I want to close by speaking to all my brothers and sisters in the industry. I know that many of you are facing the survival of your businesses too: having issues paying bills and are struggling to take care of employees and clients you love dearly. I also realize, from personal experience, you have a very vocal minority of clients who are telling you how excited they are to get back into your facilities and return to “normal.” I also know, full well, how passionate all of you are at helping the people you serve lead a more fulfilled life through fitness. All of these factors are real, and nothing I say can change any of them. I am wrestling with these very same things myself right now.

What I’d ask you to do is consider looking through the lens I’ve provided in this piece and reflect on some important questions (and by no means are these all the questions, just a starting point for reflection):

  • How do we “first, do no harm” as an industry?
  • Why do we do what we do on a daily basis? What is our deepest purpose and motivation?
  • What is our true purpose as an industry? What is our role in allied health?
  • What are we doing right now to support that role in the short, intermediate, and long-term?  Could we be sacrificing the long-term for the shorter term (like our clients do so many times with their health)?
  • How informed are we truly on the issues we’re facing right now, both on the economic and public health level?
  • How transparent are we really being right now and is there a way to increase that level of transparency?
  • How can we innovate, change, and pivot to accommodate the needs of communities we serve given the constraints of COVID-19?
  • What will be the legacy of our industry (and you, for that matter) during this pandemic? How will history remember us?
  • Finally, how can what we do now set the stage for our industry to be a more active constituent in allied health for decades to come? How can this impact global health and wellbeing?  How might our struggle lead to our triumph?

It’s not for me to answer these questions for you. I don’t even think I have all the answers to them for myself right now. All I respectfully ask you to do is consider my lens and perspective. Take the time to contemplate and reflect, then act in a manner that is consistent with the deepest values that led you to this industry (and to helping so many people) in the first place. I implore you to go beyond “do no harm,” and ascend to the higher plateau of optimizing health and wellbeing. We have the opportunity for this to be a truly momentous inflection point in how society views our industry; let’s capture this moment in time and have it create the lasting legacy our industry deserves.

A New Way Forward in Health Care

The World Health Organization’s (WHO) definition of health: “Health is a state of complete physical, mental and social well-being and not merely the absence of disease or infirmity.”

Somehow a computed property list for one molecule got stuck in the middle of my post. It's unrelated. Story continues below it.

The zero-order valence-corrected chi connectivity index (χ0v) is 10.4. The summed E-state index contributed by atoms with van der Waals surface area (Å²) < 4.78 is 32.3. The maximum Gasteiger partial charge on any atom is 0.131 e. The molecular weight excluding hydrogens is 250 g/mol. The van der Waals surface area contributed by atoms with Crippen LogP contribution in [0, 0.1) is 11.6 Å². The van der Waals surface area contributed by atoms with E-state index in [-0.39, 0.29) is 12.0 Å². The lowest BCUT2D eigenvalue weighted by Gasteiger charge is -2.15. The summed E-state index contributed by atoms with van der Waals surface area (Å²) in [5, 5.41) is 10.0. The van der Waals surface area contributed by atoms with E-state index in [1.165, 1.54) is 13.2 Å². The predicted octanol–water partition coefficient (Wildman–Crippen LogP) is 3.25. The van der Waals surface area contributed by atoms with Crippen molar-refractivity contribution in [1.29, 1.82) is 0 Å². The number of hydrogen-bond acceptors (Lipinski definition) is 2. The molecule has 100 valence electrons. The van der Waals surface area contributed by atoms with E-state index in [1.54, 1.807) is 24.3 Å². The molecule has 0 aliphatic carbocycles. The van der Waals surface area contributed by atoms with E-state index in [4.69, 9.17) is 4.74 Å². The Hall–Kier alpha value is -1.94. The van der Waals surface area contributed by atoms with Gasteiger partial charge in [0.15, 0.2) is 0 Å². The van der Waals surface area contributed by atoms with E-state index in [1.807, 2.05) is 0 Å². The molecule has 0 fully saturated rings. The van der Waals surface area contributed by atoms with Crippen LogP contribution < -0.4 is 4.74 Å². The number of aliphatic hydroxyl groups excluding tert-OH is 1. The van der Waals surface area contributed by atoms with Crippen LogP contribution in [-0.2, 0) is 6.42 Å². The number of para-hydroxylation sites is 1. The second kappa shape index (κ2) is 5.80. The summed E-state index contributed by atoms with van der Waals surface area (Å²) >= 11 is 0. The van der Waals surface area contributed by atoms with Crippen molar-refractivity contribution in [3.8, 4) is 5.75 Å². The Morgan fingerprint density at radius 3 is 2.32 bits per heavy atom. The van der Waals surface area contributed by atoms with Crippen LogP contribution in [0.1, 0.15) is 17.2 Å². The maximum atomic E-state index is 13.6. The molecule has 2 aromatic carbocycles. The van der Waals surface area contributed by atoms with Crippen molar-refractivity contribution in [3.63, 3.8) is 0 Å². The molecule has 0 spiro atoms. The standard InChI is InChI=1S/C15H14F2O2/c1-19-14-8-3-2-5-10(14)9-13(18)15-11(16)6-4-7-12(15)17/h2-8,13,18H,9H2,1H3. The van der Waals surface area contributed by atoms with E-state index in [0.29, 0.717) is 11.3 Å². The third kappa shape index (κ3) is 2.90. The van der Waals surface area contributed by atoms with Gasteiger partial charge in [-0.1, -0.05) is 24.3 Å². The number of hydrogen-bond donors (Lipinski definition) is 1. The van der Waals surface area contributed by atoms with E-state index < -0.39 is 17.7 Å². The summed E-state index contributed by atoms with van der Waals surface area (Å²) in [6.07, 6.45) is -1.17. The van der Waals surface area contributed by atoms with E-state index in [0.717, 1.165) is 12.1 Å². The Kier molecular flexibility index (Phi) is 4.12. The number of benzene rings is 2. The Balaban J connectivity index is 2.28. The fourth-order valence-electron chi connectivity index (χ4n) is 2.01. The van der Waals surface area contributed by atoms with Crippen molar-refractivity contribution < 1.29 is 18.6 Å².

Sadly, “disease and infirmity,” as the WHO puts it, have been on the rise globally far before we ever heard of SARS-COV 2 (the virus that causes COVID-19). The statistics on obesity rates, health disparities, and chronic health problems plague the developed Western world. Food insecurities, access to basic medical care, infant mortality and a whole host of additional complexities result in developing nations struggling in the fight for even basic levels of health. Beyond this, mental health is a salient issue that is coming to the forefront of the wellbeing and health discussion as a result of the high prevalence of depression and anxiety in the Western world, particularly in the United States and even more so during this time of social isolation. Taken together, in their totality, all of these health issues predispose individuals to more severe cases of COVID-19.

We can take solace in the fact that as a society it seems like we’re starting to recognize the need to address these issues of disease and infirmity through more than just reactive methods used by our traditional healthcare system. Proactive wellness and fitness initiatives are progressively becoming part of our culture. Healthcare is, in some cases, incentivizing proactive health behavior change and weight loss as a means to affect the upstream causal factors associated with chronic disease. Indeed, a larger comprehensive care model is beginning to emerge. Yes, it’s long overdue, but as a practitioner in this “prevention” space I couldn’t be more excited for the direction we’re moving in. I just hope the fitness industry’s old habits don’t trip us up before we get there—especially given the discourse and messages I’ve observed from my contemporaries, as we emerge from the COVID quarantine and attempt to reopen our industry. Nearly irrespective of organizational size, from massive big box gyms to smaller boutique fitness studios, the narrative seems to be the same. We’re saying a lot of positive things as an industry, but we appear to be failing on the most basic levels to offer transparency that is desperately needed right now.

As an industry (and a society for that matter) we seem to be at a tremendous inflection point on many levels. It cannot be understated, how the fitness industry conducts itself in the coming months will forge the foundation for our future as an industry. It will alter our legacy and ultimately determine our place a constituent within public health. If we are truly to become agents of change that don’t merely improve fitness, but fundamentally alter the trajectory of disease and infirmity in our society, it is incumbent we start now with transparency, truthfulness, and most importantly a collective heart and mind that strives to “first, do no harm.”